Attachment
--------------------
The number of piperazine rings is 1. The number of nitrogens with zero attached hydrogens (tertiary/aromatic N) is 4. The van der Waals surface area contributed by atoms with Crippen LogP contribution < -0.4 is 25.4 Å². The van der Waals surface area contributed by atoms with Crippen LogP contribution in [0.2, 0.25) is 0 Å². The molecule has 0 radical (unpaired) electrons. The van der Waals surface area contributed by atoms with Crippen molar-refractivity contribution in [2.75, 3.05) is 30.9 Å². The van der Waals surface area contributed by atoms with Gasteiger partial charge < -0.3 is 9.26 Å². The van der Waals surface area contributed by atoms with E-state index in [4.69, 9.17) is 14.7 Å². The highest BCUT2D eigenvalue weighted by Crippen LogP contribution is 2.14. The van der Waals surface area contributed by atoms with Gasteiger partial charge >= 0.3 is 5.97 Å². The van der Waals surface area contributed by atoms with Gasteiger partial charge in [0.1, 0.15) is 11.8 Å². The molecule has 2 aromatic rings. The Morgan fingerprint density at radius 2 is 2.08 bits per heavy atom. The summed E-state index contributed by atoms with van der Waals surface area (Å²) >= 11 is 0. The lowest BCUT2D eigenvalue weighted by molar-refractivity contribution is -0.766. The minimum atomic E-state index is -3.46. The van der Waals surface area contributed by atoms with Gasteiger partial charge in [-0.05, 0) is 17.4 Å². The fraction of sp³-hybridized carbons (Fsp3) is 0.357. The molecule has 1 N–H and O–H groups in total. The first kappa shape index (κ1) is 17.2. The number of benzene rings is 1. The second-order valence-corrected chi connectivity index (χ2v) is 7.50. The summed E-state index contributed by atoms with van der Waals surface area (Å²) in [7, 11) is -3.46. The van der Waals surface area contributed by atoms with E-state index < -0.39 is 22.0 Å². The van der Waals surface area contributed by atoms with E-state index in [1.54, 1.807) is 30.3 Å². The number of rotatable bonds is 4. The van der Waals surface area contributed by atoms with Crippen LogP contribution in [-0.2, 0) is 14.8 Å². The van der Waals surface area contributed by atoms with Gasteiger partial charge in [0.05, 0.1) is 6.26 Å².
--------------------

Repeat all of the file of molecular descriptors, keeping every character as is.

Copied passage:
The number of piperazine rings is 1. The number of nitrogens with zero attached hydrogens (tertiary/aromatic N) is 4. The van der Waals surface area contributed by atoms with Crippen LogP contribution < -0.4 is 25.4 Å². The van der Waals surface area contributed by atoms with Crippen LogP contribution in [0.2, 0.25) is 0 Å². The molecule has 0 radical (unpaired) electrons. The van der Waals surface area contributed by atoms with Crippen molar-refractivity contribution in [2.75, 3.05) is 30.9 Å². The van der Waals surface area contributed by atoms with Gasteiger partial charge < -0.3 is 9.26 Å². The van der Waals surface area contributed by atoms with E-state index in [4.69, 9.17) is 14.7 Å². The highest BCUT2D eigenvalue weighted by Crippen LogP contribution is 2.14. The van der Waals surface area contributed by atoms with Gasteiger partial charge >= 0.3 is 5.97 Å². The van der Waals surface area contributed by atoms with Gasteiger partial charge in [0.1, 0.15) is 11.8 Å². The molecule has 2 aromatic rings. The Morgan fingerprint density at radius 2 is 2.08 bits per heavy atom. The summed E-state index contributed by atoms with van der Waals surface area (Å²) >= 11 is 0. The lowest BCUT2D eigenvalue weighted by molar-refractivity contribution is -0.766. The minimum atomic E-state index is -3.46. The van der Waals surface area contributed by atoms with Gasteiger partial charge in [-0.05, 0) is 17.4 Å². The fraction of sp³-hybridized carbons (Fsp3) is 0.357. The molecule has 1 N–H and O–H groups in total. The first kappa shape index (κ1) is 17.2. The number of benzene rings is 1. The second-order valence-corrected chi connectivity index (χ2v) is 7.50. The summed E-state index contributed by atoms with van der Waals surface area (Å²) in [7, 11) is -3.46. The van der Waals surface area contributed by atoms with E-state index < -0.39 is 22.0 Å². The van der Waals surface area contributed by atoms with E-state index in [1.54, 1.807) is 30.3 Å². The number of rotatable bonds is 4. The van der Waals surface area contributed by atoms with Crippen LogP contribution in [-0.2, 0) is 14.8 Å². The van der Waals surface area contributed by atoms with Gasteiger partial charge in [0.05, 0.1) is 6.26 Å².